Monthly Archives: May 2015

When generations collide: Securing your legacy (part 2)

8. Compliance on business governance.

It is essential that family members define and set boundaries. It must also draw clear management lines as mixing business, family and ownership issues every day can eventually produce a volatile brew. Divide roles and responsibilities to avoid hard feelings or miscommunication. Discretion follows conflict. Put in writing rules for participation in the business, qualifications, duties and accountabilities of the family member.

Mr. John Gokongwei, the founder of the JG Summit Group, created his famous 10 Family Business Commandments purposely meant for the next generation of family business leaders. He emphatically highlighted three of the most important cardinal rules: No In-Laws, No Moonlighting and Being a Gokongwei does not give you any guarantee of employment.

9. Require outside work experience.

Children should get at least three to five years business experience elsewhere first, preferably in a related industry. This will give them valuable perspective on how the business world works outside of a family setting. Here the child appreciates the value of discipline, competition and control.

10. Seek outside advice.

The decision-making process for growing a family business can sometimes be too closed. Fresh ideas and creative thinking can get lost in the tangled web of family relationships. By having a non-family member/outside advisor, objective solutions minus the emotions are effectively laid out. The advisor’s entry can also be a good way to give the business a reality check.

11. Develop a succession plan.

A family business without a formal succession plan are asking for trouble. The plan should spell out the details of how and when the torch will be passed to a younger generation. It needs to be a financially sound plan for the business, as well as a way for retiring family members to enjoy the quality years ahead.

The phrase, “There is only one boss” is so appropriate when a successor is in place. Having a single leader does tend to be less complicated from the point of view of corporate decision-making.

The country’s biggest and most diversified family-owned businesses like Henry Sy’s SM Prime and Andrew Gotianun’s Filinvest Group have already anointed female leaders, Tessie Sy Coson and Josephine Yap, to lead their billion-dollar conglomerates. With their succession plan firmly in place, mandates are established and the next generation leaders selected and identified to continue their stewardship role to the next generational phase.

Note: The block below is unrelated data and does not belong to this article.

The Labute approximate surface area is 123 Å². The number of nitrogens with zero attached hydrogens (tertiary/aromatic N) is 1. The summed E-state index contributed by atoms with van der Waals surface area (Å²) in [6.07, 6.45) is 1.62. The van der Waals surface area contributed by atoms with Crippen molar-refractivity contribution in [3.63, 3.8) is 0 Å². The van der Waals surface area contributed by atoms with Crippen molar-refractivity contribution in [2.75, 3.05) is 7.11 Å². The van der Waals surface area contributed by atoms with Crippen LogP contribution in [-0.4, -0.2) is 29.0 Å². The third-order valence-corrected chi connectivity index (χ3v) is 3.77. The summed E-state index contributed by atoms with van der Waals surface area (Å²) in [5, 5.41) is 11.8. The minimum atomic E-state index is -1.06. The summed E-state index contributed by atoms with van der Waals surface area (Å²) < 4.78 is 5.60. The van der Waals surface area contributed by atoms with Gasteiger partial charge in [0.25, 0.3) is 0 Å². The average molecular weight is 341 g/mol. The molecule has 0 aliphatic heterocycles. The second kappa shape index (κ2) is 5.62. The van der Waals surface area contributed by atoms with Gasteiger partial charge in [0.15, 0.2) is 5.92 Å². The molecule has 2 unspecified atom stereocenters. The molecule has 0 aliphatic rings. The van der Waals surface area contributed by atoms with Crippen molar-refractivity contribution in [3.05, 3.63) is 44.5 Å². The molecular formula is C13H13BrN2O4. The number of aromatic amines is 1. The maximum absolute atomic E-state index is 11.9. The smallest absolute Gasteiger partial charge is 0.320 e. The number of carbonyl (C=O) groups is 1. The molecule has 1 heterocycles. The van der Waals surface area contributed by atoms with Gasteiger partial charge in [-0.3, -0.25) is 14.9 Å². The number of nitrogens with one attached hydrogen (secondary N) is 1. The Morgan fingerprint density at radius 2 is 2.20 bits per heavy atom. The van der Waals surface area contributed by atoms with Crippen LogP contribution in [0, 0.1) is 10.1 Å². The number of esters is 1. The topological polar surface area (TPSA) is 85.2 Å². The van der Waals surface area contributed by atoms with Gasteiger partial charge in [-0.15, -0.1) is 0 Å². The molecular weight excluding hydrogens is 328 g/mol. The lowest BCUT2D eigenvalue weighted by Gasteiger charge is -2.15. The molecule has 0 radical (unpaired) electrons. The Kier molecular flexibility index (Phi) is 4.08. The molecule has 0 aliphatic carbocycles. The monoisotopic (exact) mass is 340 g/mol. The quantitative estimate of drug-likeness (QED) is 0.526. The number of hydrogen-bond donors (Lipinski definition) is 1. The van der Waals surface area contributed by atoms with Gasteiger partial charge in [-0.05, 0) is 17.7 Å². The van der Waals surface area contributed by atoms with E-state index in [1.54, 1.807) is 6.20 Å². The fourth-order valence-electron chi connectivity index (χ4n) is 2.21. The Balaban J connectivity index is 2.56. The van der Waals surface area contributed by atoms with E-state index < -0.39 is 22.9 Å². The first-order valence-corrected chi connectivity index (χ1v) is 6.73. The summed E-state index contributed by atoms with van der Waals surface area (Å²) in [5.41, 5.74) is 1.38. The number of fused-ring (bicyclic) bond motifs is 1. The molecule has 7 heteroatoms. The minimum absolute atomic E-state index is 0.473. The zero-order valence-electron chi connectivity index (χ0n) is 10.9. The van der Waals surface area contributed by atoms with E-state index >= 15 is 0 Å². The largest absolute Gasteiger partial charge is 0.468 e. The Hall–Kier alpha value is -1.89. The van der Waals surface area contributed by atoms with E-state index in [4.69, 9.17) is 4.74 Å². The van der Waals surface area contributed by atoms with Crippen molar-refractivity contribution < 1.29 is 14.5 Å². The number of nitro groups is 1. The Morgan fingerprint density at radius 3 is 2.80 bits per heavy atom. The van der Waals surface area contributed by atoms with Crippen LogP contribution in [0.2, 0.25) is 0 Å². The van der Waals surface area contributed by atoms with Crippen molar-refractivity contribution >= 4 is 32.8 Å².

12. Empower the next generation of family members.

Allowing the next generation of leaders to make contributions and introduce change is a major step in the right direction. Establish guidelines for competency, leadership and accountabilities for the next in line family business leaders.

Applying these 12 initiatives in the course of growing the business plan is like the smooth, graceful exchange of a baton between runners in a relay race. The new runner has maximum energy; the concluding runner is slowing down as he has already spent his energy by running at maximum speed early on. The athletes never come to a stop to exchange the baton; instead, the handoff takes place on the move.

The race becomes a skillful blend of the talents of all team members–an exchange of leadership that is so smooth and powerful that the business never falters, but accelerates, fueled by a new source of energy at each leg of the race.

Grooming the successor can begin at an early age, simply by involving children in the family business and observing which ones have the greatest ability and interest in the company.

Good succession planning does not merely involve designating a family member and training him or her for the takeover. In fact, grooming the successor is the founder’s greatest teaching and development responsibility because it involves a long-term, continuing effort to balance competing interests and pressures that are integral in a family business.

Another key feature of many successful planning processes is the third party advisor or consultant to guide the family through the many intricacies of management succession. He/she would be able to help identify the relevant issues while avoiding interference that emerges from emotional factors.

The independent judgment of the advisor can serve as a means to resolve conflicts and overcome opposition by bridging generational gaps with his experience and expertise.

In my many years of family business consulting, training second and third-generation heirs and doing coaching work in Asia, I have personally met many family business leaders who believe that they are taking considerable risks in transferring a successful business into the next generation. However, once they made a concerted effort to plan for succession, they were able to reduce these daunting odds.


(Prof. Soriano is an Asean Family Business advisor and chair of the Marketing Cluster of the Ateneo Graduate School of Business. He is a National Agora Awardee and book author of Kite Runner, a book on Family Business Governance and Succession.)